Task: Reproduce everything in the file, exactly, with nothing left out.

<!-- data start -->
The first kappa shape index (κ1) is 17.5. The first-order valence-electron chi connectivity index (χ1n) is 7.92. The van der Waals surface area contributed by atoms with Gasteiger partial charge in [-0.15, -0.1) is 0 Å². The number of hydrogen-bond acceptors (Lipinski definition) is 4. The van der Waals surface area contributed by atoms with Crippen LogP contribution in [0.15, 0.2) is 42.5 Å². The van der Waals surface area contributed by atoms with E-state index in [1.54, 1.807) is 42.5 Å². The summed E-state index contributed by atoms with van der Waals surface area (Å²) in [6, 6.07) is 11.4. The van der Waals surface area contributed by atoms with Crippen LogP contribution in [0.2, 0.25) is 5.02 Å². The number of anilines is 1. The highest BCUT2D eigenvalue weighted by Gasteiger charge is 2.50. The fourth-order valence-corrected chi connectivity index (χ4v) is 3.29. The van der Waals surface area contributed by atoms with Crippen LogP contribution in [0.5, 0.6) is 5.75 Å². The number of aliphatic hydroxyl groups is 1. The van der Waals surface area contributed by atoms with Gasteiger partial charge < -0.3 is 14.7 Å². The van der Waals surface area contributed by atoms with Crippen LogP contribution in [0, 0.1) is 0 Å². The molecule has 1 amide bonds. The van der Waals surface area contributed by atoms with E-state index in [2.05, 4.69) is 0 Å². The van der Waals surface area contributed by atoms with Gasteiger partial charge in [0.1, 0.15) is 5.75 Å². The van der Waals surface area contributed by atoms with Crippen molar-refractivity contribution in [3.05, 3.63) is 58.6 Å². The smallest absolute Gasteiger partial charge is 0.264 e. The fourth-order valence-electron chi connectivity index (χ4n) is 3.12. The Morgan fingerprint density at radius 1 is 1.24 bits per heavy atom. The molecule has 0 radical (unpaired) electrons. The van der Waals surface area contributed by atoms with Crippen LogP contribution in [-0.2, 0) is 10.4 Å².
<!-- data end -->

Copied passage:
The first kappa shape index (κ1) is 17.5. The first-order valence-electron chi connectivity index (χ1n) is 7.92. The van der Waals surface area contributed by atoms with Gasteiger partial charge in [-0.15, -0.1) is 0 Å². The number of hydrogen-bond acceptors (Lipinski definition) is 4. The van der Waals surface area contributed by atoms with Crippen LogP contribution in [0.15, 0.2) is 42.5 Å². The van der Waals surface area contributed by atoms with E-state index in [1.54, 1.807) is 42.5 Å². The summed E-state index contributed by atoms with van der Waals surface area (Å²) in [6, 6.07) is 11.4. The van der Waals surface area contributed by atoms with Crippen LogP contribution in [0.2, 0.25) is 5.02 Å². The number of anilines is 1. The highest BCUT2D eigenvalue weighted by Gasteiger charge is 2.50. The fourth-order valence-corrected chi connectivity index (χ4v) is 3.29. The van der Waals surface area contributed by atoms with Crippen LogP contribution in [0.5, 0.6) is 5.75 Å². The number of aliphatic hydroxyl groups is 1. The van der Waals surface area contributed by atoms with Gasteiger partial charge < -0.3 is 14.7 Å². The van der Waals surface area contributed by atoms with Crippen LogP contribution in [0, 0.1) is 0 Å². The molecule has 1 amide bonds. The van der Waals surface area contributed by atoms with E-state index in [2.05, 4.69) is 0 Å². The van der Waals surface area contributed by atoms with Gasteiger partial charge in [0.1, 0.15) is 5.75 Å². The van der Waals surface area contributed by atoms with Crippen molar-refractivity contribution in [3.05, 3.63) is 58.6 Å². The smallest absolute Gasteiger partial charge is 0.264 e. The fourth-order valence-electron chi connectivity index (χ4n) is 3.12. The Morgan fingerprint density at radius 1 is 1.24 bits per heavy atom. The molecule has 0 radical (unpaired) electrons. The van der Waals surface area contributed by atoms with Crippen LogP contribution in [-0.2, 0) is 10.4 Å².